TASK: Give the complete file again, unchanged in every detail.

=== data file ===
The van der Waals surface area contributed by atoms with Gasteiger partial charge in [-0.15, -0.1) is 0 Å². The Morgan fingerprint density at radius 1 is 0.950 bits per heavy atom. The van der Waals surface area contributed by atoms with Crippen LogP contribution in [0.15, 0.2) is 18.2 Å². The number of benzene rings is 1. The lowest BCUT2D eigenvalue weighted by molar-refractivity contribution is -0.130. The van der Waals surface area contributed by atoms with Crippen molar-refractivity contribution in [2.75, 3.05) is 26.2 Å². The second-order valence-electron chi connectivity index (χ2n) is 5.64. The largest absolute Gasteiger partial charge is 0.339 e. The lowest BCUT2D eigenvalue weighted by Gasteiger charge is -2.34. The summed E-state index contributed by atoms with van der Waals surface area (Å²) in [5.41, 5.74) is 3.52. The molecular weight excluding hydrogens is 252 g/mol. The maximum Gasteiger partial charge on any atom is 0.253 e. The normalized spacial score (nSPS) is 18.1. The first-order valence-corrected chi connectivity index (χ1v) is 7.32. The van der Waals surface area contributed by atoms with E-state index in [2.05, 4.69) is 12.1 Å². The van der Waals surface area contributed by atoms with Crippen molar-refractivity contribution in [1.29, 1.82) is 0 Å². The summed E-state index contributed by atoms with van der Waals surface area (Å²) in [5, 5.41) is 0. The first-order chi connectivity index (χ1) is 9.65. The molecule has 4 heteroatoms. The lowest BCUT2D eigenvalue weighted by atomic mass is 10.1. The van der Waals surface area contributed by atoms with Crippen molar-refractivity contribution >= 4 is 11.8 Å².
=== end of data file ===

The van der Waals surface area contributed by atoms with Gasteiger partial charge in [-0.15, -0.1) is 0 Å². The Morgan fingerprint density at radius 1 is 0.950 bits per heavy atom. The van der Waals surface area contributed by atoms with Crippen LogP contribution in [0.15, 0.2) is 18.2 Å². The number of benzene rings is 1. The lowest BCUT2D eigenvalue weighted by molar-refractivity contribution is -0.130. The van der Waals surface area contributed by atoms with Crippen molar-refractivity contribution in [2.75, 3.05) is 26.2 Å². The second-order valence-electron chi connectivity index (χ2n) is 5.64. The largest absolute Gasteiger partial charge is 0.339 e. The lowest BCUT2D eigenvalue weighted by Gasteiger charge is -2.34. The summed E-state index contributed by atoms with van der Waals surface area (Å²) in [5.41, 5.74) is 3.52. The molecular weight excluding hydrogens is 252 g/mol. The maximum Gasteiger partial charge on any atom is 0.253 e. The normalized spacial score (nSPS) is 18.1. The first-order valence-corrected chi connectivity index (χ1v) is 7.32. The van der Waals surface area contributed by atoms with E-state index in [2.05, 4.69) is 12.1 Å². The van der Waals surface area contributed by atoms with Crippen molar-refractivity contribution in [1.29, 1.82) is 0 Å². The summed E-state index contributed by atoms with van der Waals surface area (Å²) in [5, 5.41) is 0. The first-order chi connectivity index (χ1) is 9.65. The molecule has 4 heteroatoms. The lowest BCUT2D eigenvalue weighted by atomic mass is 10.1. The van der Waals surface area contributed by atoms with Crippen molar-refractivity contribution >= 4 is 11.8 Å².